Pepper is no longer Broody – Homesteading Chicken Adventures


Hip Hip Horray!!! Pepper is no longer Broody! If you don’t know what a Broody chicken is read this post first.

I stumbled upon a genius plan to on how to stop a hen from being broody. Don’t worry, I’m going to tell you what I did, but first I want to tell you all the other things I tried to do first.

Attempt #1

First thing I did was to take her off of her nest at least two times a day so she could eat and drink some water. That usually got her walking around for about 20 minutes. Then back to the nest she would go.

Attempt #2

I had my daughter try dunking her in cold water a few times in one day as suggested by one of you dear readers.  I really don’t know if Pepper has forgiven us for that one. Hee hee.  The idea was to cool her off enough to snap her out of being broody. It just didn’t work for us. But then again I only used cold water, not ice cold water.


Attempt #3

I tried letting her sit on her next in the morning, but as soon as the other chickens laid their eggs I took her out. Then locked the coop door so she couldn’t go in.   But she found a patch of dirt to sit on instead. I figured at least she was out of the coop and some of the time she would walk around and look for bugs.

How we got our chicken to not be broody

One night I lost track of time and forgot that I had locked all the chickens out of the coop. It was totally dark and I quickly went out to make sure my chickens hadn’t run away or something. I found them perched on the ladder inside the coop, unable to get up to the actual house part of the coop. I felt a little bad for forgetting them.

I opened the hatch for them to climb into the coop. But because it was dark they just couldn’t see well enough to want to hop inside and climb on their roosting bar. So…mama Karrie chicken picked up each one and placed them on the roosting bar. This is not very fun at night as they like to flap their wings all at ya.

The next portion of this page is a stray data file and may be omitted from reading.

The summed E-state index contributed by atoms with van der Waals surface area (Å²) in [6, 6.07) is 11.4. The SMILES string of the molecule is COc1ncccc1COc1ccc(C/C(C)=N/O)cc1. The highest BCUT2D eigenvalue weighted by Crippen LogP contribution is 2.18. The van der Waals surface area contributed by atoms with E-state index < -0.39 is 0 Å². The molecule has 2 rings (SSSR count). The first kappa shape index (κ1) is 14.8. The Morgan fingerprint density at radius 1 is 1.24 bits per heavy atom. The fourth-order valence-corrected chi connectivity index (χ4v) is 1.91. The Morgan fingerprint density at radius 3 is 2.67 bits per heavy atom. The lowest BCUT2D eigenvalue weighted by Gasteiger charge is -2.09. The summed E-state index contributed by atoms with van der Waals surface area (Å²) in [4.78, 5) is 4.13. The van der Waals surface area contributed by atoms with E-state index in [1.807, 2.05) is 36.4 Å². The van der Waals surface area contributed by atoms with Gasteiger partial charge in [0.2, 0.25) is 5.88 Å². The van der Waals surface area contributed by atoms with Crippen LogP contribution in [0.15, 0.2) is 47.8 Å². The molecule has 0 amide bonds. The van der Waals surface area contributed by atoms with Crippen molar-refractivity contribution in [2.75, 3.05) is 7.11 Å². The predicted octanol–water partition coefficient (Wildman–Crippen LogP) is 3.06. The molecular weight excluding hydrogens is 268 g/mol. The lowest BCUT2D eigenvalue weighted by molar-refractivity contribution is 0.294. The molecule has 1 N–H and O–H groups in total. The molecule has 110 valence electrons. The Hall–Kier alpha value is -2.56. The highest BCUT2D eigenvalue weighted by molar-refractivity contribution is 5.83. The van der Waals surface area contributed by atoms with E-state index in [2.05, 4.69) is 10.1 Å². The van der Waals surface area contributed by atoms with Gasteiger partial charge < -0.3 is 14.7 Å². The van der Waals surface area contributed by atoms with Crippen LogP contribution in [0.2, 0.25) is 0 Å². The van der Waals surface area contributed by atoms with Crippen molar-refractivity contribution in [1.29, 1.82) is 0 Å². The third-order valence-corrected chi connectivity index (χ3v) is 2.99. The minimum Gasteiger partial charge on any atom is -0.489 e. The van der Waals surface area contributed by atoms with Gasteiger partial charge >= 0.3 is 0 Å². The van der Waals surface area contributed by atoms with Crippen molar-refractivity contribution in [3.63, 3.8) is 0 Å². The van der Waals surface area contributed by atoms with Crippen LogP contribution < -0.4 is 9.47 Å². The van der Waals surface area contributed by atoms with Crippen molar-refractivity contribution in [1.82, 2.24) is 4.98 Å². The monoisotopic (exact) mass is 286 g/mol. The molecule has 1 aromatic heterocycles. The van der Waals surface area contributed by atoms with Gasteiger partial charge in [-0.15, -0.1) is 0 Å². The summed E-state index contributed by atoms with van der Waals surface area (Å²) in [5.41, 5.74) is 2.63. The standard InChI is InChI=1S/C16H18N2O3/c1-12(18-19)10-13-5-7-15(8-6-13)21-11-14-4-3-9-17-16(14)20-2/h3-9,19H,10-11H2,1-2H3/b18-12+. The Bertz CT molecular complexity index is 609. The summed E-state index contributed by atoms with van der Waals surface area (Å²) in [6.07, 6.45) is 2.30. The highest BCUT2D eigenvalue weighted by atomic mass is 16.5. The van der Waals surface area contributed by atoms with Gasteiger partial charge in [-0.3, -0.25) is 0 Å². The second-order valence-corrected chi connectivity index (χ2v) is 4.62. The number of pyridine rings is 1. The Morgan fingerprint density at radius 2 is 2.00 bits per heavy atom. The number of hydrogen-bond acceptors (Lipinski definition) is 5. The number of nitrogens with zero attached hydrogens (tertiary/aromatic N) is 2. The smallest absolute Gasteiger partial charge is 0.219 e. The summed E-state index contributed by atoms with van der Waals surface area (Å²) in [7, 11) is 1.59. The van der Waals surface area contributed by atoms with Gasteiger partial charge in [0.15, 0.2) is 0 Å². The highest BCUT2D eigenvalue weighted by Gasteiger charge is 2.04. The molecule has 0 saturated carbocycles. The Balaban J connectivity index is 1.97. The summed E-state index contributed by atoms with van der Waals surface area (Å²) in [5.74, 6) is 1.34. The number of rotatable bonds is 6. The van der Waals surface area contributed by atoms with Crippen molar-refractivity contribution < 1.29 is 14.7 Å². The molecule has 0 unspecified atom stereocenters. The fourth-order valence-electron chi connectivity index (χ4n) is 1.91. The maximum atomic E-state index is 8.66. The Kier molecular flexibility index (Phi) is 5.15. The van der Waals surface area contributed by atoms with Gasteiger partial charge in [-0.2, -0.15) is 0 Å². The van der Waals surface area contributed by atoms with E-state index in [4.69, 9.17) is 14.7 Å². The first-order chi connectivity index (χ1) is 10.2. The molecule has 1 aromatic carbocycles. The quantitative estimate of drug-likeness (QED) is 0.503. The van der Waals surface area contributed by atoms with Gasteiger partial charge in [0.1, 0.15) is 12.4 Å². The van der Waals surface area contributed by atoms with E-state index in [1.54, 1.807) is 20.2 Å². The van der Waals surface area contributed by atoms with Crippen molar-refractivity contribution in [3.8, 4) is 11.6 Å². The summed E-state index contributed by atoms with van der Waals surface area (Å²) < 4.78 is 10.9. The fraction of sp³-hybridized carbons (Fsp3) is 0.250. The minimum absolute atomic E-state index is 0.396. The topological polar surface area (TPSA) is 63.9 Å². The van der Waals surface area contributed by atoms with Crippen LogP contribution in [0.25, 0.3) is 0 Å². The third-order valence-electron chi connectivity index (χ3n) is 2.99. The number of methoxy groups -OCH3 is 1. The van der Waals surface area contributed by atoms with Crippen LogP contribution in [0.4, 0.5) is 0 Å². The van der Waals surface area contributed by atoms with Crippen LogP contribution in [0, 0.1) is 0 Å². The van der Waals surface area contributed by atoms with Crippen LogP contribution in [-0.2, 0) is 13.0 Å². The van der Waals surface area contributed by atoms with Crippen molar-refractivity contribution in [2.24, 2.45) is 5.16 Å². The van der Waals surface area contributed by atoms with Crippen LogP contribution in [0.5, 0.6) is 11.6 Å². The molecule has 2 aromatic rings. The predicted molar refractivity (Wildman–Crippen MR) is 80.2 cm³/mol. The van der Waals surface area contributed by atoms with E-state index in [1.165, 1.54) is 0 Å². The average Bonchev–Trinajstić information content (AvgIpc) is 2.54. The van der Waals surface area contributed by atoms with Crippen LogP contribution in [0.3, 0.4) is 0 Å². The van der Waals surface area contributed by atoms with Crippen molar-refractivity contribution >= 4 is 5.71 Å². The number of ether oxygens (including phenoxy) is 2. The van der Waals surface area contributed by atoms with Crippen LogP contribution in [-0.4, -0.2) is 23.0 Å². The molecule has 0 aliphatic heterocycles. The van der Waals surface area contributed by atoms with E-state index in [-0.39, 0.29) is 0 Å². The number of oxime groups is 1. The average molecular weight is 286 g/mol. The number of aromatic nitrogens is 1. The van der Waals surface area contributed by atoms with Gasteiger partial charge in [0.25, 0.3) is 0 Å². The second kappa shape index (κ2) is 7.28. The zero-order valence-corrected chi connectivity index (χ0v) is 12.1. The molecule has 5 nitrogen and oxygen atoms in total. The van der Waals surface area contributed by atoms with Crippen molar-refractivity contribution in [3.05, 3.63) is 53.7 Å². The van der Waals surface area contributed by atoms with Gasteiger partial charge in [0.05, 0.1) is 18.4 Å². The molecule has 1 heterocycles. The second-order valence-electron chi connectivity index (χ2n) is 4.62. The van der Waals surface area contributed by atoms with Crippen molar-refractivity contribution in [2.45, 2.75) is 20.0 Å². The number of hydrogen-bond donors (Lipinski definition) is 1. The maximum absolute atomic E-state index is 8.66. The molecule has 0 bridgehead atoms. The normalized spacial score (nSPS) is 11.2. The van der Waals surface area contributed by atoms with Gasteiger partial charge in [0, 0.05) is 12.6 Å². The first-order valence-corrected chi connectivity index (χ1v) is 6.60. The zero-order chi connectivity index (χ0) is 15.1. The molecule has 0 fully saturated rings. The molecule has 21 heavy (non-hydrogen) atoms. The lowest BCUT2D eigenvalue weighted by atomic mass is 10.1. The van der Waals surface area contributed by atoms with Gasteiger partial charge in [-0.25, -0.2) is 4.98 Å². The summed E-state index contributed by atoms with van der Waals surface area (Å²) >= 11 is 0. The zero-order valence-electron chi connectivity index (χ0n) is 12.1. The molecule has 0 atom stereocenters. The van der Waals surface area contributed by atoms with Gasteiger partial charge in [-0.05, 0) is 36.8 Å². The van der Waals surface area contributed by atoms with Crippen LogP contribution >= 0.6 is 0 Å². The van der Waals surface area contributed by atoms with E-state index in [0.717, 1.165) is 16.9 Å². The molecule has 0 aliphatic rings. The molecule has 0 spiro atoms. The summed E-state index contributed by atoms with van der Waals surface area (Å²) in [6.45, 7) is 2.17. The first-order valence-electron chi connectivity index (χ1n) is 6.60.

But I got them all up there. I even placed Pepper on the roosting bar. Because she has been broody she usually sleeps in her nexting box. But because I placed her on the bar, and it was dark and couldn’t see well she didn’t jump down and get into the box.


By the way, this is what the chickens thought of me disturbing their night-time slumber….

In the morning Pepper came out of the coop for the first time ever being broody.  I thought…woo hoo! Success! No more broodiness!  But after 20 minutes back into the nest she went. I immediately took her out and she stayed for another 2-3 hours before going back in. It was progress.  She nested probably 3-4 hours that day in total.  As soon as the other chickens laid eggs, I closed them out of the coop again. And waited until dark.

That night after dark I placed Pepper back on the roosting bar. In the morning it was all over! No more broodiness – -PARTY TIME!

So if you have a broody chicken– try waiting until night-time to move her to a roosting bar.

The cold air and breeze might have been what cooled her down!


Since she’s been broody she hasn’t laid one egg. So I am crossing my fingers she starts laying again soon.

Oh and by the way, just so you know..the chickens have learned to fly into my garden this week.


They destroyed my fall peas I was hoping to harvest. And ate ALL my lettuce that was growing too. Darn chickens.